Now is the right time to become an American Federation of Musicians member. From ragtime to rap, from the early phonograph to today's digital recordings, the AFM has been there for its members. And now there are more benefits available to AFM members than ever before, including a multi-million dollar pension fund, excellent contract protection, instrument and travelers insurance, work referral programs and access to licensed booking agents to keep you working.

As an AFM member, you are part of a membership of more than 80,000 musicians. Experience has proven that collective activity on behalf of individuals with similar interests is the most effective way to achieve a goal. The AFM can negotiate agreements and administer contracts, procure valuable benefits and achieve legislative goals. A single musician has no such power.

The AFM has a proud history of managing change rather than being victimized by it. We find strength in adversity, and when the going gets tough, we get creative - all on your behalf.

Like the industry, the AFM is also changing and evolving, and its policies and programs will move in new directions dictated by its members. As a member, you will determine these directions through your interest and involvement. Your membership card will be your key to participation in governing your union, keeping it responsive to your needs and enabling it to serve you better. To become a member now, visit www.afm.org/join.

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Home » Traveling Musician » It Takes More than Just a Passport: Preparing for Foreign Gigging


It Takes More than Just a Passport: Preparing for Foreign Gigging

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by Michael Manley, AFM Touring/Theatre/Booking and Immigration Division Director and Assistant to the President 

In a landscape where an artist’s big break can take place on YouTube as often as in a concert hall or club, musicians can reach an international audience with a few swipes of a tablet screen. Jazz artists and indie bands may play festivals and tours around the globe. A theatre musician may conduct Gypsy in Germany, and a violinist might play Brahms in Brazil. While the barriers to getting on the international radar may be coming down thanks to technology, the very real borders and immigration regulations governing international gigging are still very much a reality.

What are some basics you need for global gigging? Entertainment Visa Consultant David King, who specializes in cross-border artist employment, gave me the run-down. “Each country has its own requirements for musicians wanting to perform in their country,” he notes. This begins with the proper visa allowing employment to take place. King’s general rule is, “No visa, no show, no earnings.” And this usually means a different visa for each country, if there are multiple country stops on the route.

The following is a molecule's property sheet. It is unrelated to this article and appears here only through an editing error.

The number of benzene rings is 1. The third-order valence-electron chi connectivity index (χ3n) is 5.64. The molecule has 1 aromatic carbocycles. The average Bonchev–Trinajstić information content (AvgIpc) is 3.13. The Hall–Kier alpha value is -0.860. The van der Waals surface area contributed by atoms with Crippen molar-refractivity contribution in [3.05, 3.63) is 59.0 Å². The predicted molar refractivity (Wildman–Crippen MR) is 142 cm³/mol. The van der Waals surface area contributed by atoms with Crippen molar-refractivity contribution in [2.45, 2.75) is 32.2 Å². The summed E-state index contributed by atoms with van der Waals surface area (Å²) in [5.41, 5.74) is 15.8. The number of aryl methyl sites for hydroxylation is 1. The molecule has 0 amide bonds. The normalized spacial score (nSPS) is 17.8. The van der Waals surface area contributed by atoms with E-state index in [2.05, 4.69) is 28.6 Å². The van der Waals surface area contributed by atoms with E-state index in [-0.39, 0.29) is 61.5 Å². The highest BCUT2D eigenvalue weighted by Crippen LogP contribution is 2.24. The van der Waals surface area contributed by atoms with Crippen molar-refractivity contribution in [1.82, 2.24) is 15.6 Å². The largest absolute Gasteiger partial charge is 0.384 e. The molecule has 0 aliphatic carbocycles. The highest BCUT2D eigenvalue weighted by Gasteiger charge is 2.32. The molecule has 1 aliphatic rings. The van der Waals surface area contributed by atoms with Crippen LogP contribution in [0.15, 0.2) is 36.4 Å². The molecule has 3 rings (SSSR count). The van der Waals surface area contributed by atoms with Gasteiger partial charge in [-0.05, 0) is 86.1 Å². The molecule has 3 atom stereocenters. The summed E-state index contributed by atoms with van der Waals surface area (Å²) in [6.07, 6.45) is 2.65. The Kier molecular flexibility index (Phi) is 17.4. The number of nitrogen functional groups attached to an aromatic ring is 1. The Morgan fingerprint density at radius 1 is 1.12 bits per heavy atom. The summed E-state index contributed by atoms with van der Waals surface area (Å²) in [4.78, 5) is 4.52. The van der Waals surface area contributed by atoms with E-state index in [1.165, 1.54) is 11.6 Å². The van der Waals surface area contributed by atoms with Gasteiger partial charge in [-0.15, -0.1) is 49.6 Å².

“Wherever you are going, you need to remember to allow plenty of time to process the paperwork,” King continues. “Treat this as the most important aspect of your travel plans.” Here’s his checklist:

  • Do you have a valid, undamaged  passport, with empty visa pages?
  • Have you, or those traveling with you, ever been arrested and/or convicted of anything, anywhere, at any time? (Depending on the country, this could be a minor or major problem.)
  • Have you, or others in your travel party, had previous problems with immigration in the country you are traveling to?
  • Do you have proper health coverage while traveling, and do you have/need travel insurance?

While navigating this process can be a daunting task, there are service agencies and immigration lawyers who can do the heavy lifting for a fee.

Aside from the visa and clearance hurdles, there are the regular concerns about any gig—do I have an enforceable contract, and who is responsible for it? It is ideal for the employer to be based in the US or Canada, as the AFM has jurisdiction in those countries and a union contract can be entered into covering the foreign employment. Employers not based in those two countries have no obligation to enter into union agreements to cover work performed in their own countries. In that case, it’s best to do as much research as possible on the employer to ensure it is reputable and professional, in addition to answering the following questions:

  • Is there a contract in place, and who is the enforcing party?
  • Are the gigs/performances protected against unauthorized recording/capture/broadcast?
  • Is the employer paying for fees incurred to secure visas and other clearances, or are the musicians bearing those costs?
  • Is round-trip travel provided, with clearly defined travel dates? (Consider a one-way travel ticket a definite “red flag.”)
  • What is the air carrier’s policy regarding instruments on the plane?
  • Are all or part of the wages being paid “up front?” (It is best to get at least 50% in advance, if possible.)
  • Are there cultural customs that will make me uncomfortable, or make my performance risky?

Because of the lack of AFM jurisdiction, and because of the many unknowns and potential traps with foreign employment, it is ideal to have a booking agent or artist manager working with you or your band on foreign engagements. In cases of disputes, an agent or manager can be much more effective in resolving problems than a single musician or band. Good agents can also negotiate an agreement that will address the above areas of concern. You can search for an AFM signatory booking agent on the  afm.org website at: http://www.afm.org/resources/booking-agent-search.

Foreign employment isn’t hassle-free, but it can be relatively painless with the right resources and precautions in place. Just don’t forget your passport.

Thanks to attorney Jonathan Ginsburg, Fettmann Ginsburg PC, Fairfax, VA for his assistance in preparing this article.

 







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